Very smart to be honest! I’m not sure how many employers/managers have been in this predicament or have been exposed to such cases; but some individuals are smarter than we may think. Put any employee in a “fight or flight” situation, and you’ll learn exactly how smart they are.
In the past few weeks, I have been handling situations where employees are disciplined or on the verge of termination. And !BAM! all of a sudden they need to go out on a medical leave. How often do you know this to happen? It happens very often and you may not even realize.
There are the employees that are simply just smart, and then there’s the ones that are coached. The smart employees are the ones that have enough years of experience and are “hip to the game”. They’re also the same ones that read the employee handbook front to back and later use it against the employer [hence the reason why employers shouldn’t go deep into detail in their employee handbooks].
Now your coached employees, although they may not have the necessary knowledge and experience; they are the ones going to give you the hardest time. These coached employees, have either spoken to a close friend and/or family member with knowledge on employment practices or they have sought out legal aid.
Unfortunately, if the employee’s medical documentation checks out and they are eligible for the leave – the employer must grant the request. If it is a job protected leave, the employer cannot terminate while the employee is on leave. So what’s this employee doing with all this “free time”? While this isn’t usually the case, but when an employee is out on leave they could be using that time to find new employment (definitely has happened with me in the past).
I have been in situations where employees were placed on leave, and after the 12 weeks or so they don’t return to work or resign at the time they’re due to return to work. This process [in my opinion] is like a “reverse constructive discharge”. Normally, the employer would put the employee in a position that would make them uncomfortable enough to resign. With the employee in “control” of the situation, a financial burden and an undue hardship may arise. Theres uncertainty in the air.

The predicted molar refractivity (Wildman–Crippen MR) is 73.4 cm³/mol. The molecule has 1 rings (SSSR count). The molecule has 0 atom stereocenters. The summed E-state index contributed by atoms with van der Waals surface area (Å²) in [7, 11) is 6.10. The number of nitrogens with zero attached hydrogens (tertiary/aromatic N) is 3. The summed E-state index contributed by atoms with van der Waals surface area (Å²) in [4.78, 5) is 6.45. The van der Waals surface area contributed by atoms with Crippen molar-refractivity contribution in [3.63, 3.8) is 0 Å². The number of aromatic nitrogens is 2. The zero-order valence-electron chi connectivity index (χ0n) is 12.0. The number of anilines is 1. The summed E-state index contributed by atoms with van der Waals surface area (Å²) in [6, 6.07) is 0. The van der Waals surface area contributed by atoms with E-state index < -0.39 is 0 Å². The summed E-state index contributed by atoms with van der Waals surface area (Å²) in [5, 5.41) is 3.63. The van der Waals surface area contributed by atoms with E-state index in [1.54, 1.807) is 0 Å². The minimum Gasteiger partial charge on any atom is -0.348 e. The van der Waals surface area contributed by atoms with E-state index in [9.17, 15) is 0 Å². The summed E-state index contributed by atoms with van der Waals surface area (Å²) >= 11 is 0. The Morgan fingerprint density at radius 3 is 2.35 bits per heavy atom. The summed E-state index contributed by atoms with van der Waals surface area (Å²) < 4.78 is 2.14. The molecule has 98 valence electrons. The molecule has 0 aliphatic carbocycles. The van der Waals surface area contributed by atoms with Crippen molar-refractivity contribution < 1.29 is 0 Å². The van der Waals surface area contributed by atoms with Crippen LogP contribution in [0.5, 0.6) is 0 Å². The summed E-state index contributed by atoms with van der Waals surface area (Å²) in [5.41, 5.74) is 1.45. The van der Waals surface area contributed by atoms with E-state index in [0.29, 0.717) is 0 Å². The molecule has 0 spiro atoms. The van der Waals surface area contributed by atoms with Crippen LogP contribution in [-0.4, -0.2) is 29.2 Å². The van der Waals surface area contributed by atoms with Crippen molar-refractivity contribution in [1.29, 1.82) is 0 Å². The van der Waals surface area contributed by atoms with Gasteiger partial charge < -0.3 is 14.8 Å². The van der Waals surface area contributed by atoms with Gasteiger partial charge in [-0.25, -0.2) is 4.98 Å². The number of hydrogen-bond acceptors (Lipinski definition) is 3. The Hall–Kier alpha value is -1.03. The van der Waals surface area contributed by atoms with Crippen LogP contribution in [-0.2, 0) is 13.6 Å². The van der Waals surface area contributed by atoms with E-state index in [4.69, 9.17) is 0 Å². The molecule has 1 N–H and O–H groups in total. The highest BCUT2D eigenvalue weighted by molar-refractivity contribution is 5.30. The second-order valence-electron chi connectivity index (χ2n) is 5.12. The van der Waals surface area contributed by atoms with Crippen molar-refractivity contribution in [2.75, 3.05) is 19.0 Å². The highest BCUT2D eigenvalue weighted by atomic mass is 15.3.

If the employer wasn’t planning on terminating the employee, and the employee doesn’t return to work – depending on the position, there may be some kind of hardship. If the employee was in a key role or hard to fill position, hiring or even promoting someone from within can be difficult. Two things can happen: someone will temporarily have to step into that role or the duties within that role goes unperformed (I doubt the latter). The results aren’t good for employers and the colleagues that are left to pick up the additional work. It’s added stress, a decrease in moral, and depletes resources.
The moral behind this post: It’s easier to “Hire, Train, Retain”. Work with your difficult employees and focus on fostering positive relationships. Most importantly, don’t underestimate your employees capabilities. Always be prepared for the unexpected!